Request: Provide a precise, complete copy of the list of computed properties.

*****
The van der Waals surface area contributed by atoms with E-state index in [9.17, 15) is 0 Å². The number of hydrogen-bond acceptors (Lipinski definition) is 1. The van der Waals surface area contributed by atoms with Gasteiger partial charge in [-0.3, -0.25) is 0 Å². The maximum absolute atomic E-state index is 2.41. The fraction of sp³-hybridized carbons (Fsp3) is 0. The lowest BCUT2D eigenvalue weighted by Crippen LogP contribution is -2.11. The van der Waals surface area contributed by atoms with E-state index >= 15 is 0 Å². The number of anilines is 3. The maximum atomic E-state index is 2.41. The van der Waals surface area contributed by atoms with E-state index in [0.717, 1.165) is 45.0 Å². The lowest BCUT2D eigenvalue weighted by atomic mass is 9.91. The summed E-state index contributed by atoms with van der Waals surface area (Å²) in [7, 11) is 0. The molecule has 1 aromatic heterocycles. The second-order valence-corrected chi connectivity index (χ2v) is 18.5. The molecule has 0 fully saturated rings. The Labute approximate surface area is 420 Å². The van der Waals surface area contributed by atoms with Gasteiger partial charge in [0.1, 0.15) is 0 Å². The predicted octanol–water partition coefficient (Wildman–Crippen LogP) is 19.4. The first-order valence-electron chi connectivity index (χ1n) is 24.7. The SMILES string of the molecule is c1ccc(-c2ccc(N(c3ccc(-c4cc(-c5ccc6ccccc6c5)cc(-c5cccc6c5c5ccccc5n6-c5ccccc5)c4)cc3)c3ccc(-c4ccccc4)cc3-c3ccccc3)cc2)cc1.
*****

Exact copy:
The van der Waals surface area contributed by atoms with E-state index in [9.17, 15) is 0 Å². The number of hydrogen-bond acceptors (Lipinski definition) is 1. The van der Waals surface area contributed by atoms with Gasteiger partial charge in [-0.3, -0.25) is 0 Å². The maximum absolute atomic E-state index is 2.41. The fraction of sp³-hybridized carbons (Fsp3) is 0. The lowest BCUT2D eigenvalue weighted by Crippen LogP contribution is -2.11. The van der Waals surface area contributed by atoms with E-state index >= 15 is 0 Å². The number of anilines is 3. The maximum atomic E-state index is 2.41. The van der Waals surface area contributed by atoms with E-state index in [0.717, 1.165) is 45.0 Å². The lowest BCUT2D eigenvalue weighted by atomic mass is 9.91. The summed E-state index contributed by atoms with van der Waals surface area (Å²) in [7, 11) is 0. The molecule has 1 aromatic heterocycles. The second-order valence-corrected chi connectivity index (χ2v) is 18.5. The molecule has 0 fully saturated rings. The Labute approximate surface area is 420 Å². The van der Waals surface area contributed by atoms with Gasteiger partial charge in [0.1, 0.15) is 0 Å². The predicted octanol–water partition coefficient (Wildman–Crippen LogP) is 19.4. The first-order valence-electron chi connectivity index (χ1n) is 24.7. The SMILES string of the molecule is c1ccc(-c2ccc(N(c3ccc(-c4cc(-c5ccc6ccccc6c5)cc(-c5cccc6c5c5ccccc5n6-c5ccccc5)c4)cc3)c3ccc(-c4ccccc4)cc3-c3ccccc3)cc2)cc1.